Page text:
Whether you’re following a vegan diet, serving a guest with an egg allergy, or simply running out of eggs, there are plenty of reasons to substitute eggs when baking.
Luckily, it’s possible to create delicious pastries without eggs, as long as you keep a few things in mind. Not all egg substitutes are created equal and the best ingredient substitute depends on the type of recipe. Learn more about easy egg swaps and how to use them.
Why eggs are used in baking
When it comes to cooking, eggs have several main functions. According to Penny Stankiewicz, head teacher of pastry and baking arts at the Institute of Culinary Education, they offer a good amount of fat, which is essential for top-notch flavor and texture. The egg white portion also contains protein, which gives structure to the finished product. As Stankiewicz explains, when eggs heat up, “proteins coagulate or connect, [which] contributes to the stability of a bakery product. Eggs also act as binders, starters, and sources of moisture, ensuring your treats look (and taste) great.
Egg substitutes for baking
For this swap, use ¼ cup mashed ripe banana per egg. Note that riper bananas contain more sugar and moisture, so consider reducing other sweeteners and liquids in the recipe. The bananas “will also add flavor to the item, which is wonderful, but you’ll want to make sure the flavor profile suits what you’re making,” says Stankiewicz. This egg swap can make recipes more tender, which is great for things like muffins, cakes, quick breads and pancakes, she notes.
In addition to giving your baked goods a seasonal twist, pumpkin puree is a great egg replacement. Use ¼ cup of pumpkin puree for each egg, says Traci Weintraub, chef and founder of Gracefully Fed, a meal delivery service and restaurant in Los Angeles. This works especially well in recipes that contain complementary ingredients, such as cinnamon, caramel, and apples. Also, be sure to use pumpkin puree and not pumpkin pie filling, which is often sold next to the puree. Or you can try making your own pumpkin puree using a sugar pumpkin.
“Generally, the rule of thumb is to [use] ¼ cup applesauce per egg,” says Weintraub. For the simplest swap, use unsweetened applesauce. If you only have sweet applesauce on hand, she recommends reducing the sugar in the recipe to avoid overly sweet treats. Weintraub also warns that this ingredient will make your recipe denser, but adding an extra half teaspoon of baking powder will help lighten the texture. Also, “applesauce [adds] flavor, so only use this swap in recipes where the apple complements other ingredients,” she adds. Try it in blueberry muffins, banana bread, or cupcakes.
Ground flax seeds and water
Ground flaxseed, or flax meal, is a popular egg substitute in vegan cooking. “When substituting flaxseed for eggs, the general rule of thumb is 1 tablespoon flaxseed and 3 tablespoons water per egg,” Weintraub shares. Simply mix the two ingredients together, then let the mixture sit in the refrigerator until it becomes gelatinous, about 15 minutes. The consistency will help bind the ingredients together, much like an egg. “Flax seeds add a mild, nutty flavor to recipes, which is great for pancakes, brownies and cookies, and [especially] banana bread,” adds Weintraub. However, it’s not the best for adding structure, so she recommends skipping this option when baking cakes.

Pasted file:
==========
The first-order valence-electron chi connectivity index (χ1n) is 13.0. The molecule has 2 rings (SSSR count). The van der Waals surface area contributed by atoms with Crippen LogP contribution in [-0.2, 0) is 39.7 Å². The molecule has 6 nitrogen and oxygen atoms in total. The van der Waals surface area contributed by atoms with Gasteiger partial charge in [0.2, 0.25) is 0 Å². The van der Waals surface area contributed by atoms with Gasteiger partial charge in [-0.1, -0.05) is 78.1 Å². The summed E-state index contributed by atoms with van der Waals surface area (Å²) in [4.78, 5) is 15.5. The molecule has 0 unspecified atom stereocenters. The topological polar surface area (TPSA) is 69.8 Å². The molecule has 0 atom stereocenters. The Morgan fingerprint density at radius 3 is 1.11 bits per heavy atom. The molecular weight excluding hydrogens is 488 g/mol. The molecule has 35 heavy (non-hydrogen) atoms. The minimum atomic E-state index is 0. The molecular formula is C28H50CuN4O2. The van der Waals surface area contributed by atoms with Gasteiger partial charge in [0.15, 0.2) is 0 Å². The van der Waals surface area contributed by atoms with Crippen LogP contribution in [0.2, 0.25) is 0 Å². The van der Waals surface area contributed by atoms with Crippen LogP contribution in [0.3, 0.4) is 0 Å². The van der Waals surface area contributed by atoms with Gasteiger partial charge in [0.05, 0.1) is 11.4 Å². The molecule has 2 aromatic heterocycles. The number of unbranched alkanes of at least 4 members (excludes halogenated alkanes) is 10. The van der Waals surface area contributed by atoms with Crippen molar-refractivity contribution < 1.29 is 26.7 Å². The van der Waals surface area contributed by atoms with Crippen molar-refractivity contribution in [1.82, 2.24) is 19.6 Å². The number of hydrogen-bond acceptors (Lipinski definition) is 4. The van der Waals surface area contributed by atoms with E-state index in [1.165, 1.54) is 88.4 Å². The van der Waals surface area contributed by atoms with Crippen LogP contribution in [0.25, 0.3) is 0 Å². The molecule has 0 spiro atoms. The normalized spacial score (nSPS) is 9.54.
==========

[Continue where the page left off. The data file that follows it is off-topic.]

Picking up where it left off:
For this egg substitute, use ¼ cup per egg. Depending on the recipe, yogurt can make your baked goods more chewy and even gooey, which can be ideal. Cow’s milk yogurt is also stellar for boosting the protein content of your treats. However, if you must avoid dairy products, you can use thick non-dairy Greek yogurts. Most other non-dairy yogurts may be too thin to replace eggs in baking, so keep that in mind.
For a protein-rich, vegan egg substitute, opt for silken tofu, also known as soft tofu. Puree the silken tofu in a food processor or blender, then use ¼ cup per egg. “When you replace an egg with silken tofu, most baked goods won’t brown as well, [but it] will keep them very moist,” says Weintraub. She recommends using this egg swap for denser baked goods like bread cakes, loaves, and brownies.
Use ¼ cup buttermilk per egg in the recipe. Like eggs, this ingredient will help bind ingredients together while adding extra moisture. If you don’t have buttermilk on hand, combine 1 cup whole milk and 1 tablespoon white wine vinegar or lemon juice, then let sit for 10 minutes or until curdled. Note that buttermilk has a tangy flavor, which can work well in cookies or brownies.
Thanks to the neutral taste of sparkling water, it’s a great egg substitute, says Weintraub. You will need ¼ cup of sparkling water for each large egg. “Compared to many other egg substitutes, sparkling water is best used in lighter recipes, such as cakes, cupcakes, and breads. The bubbles will trap air, resulting in a lighter finished product. and fluffy,” says Weintraub.
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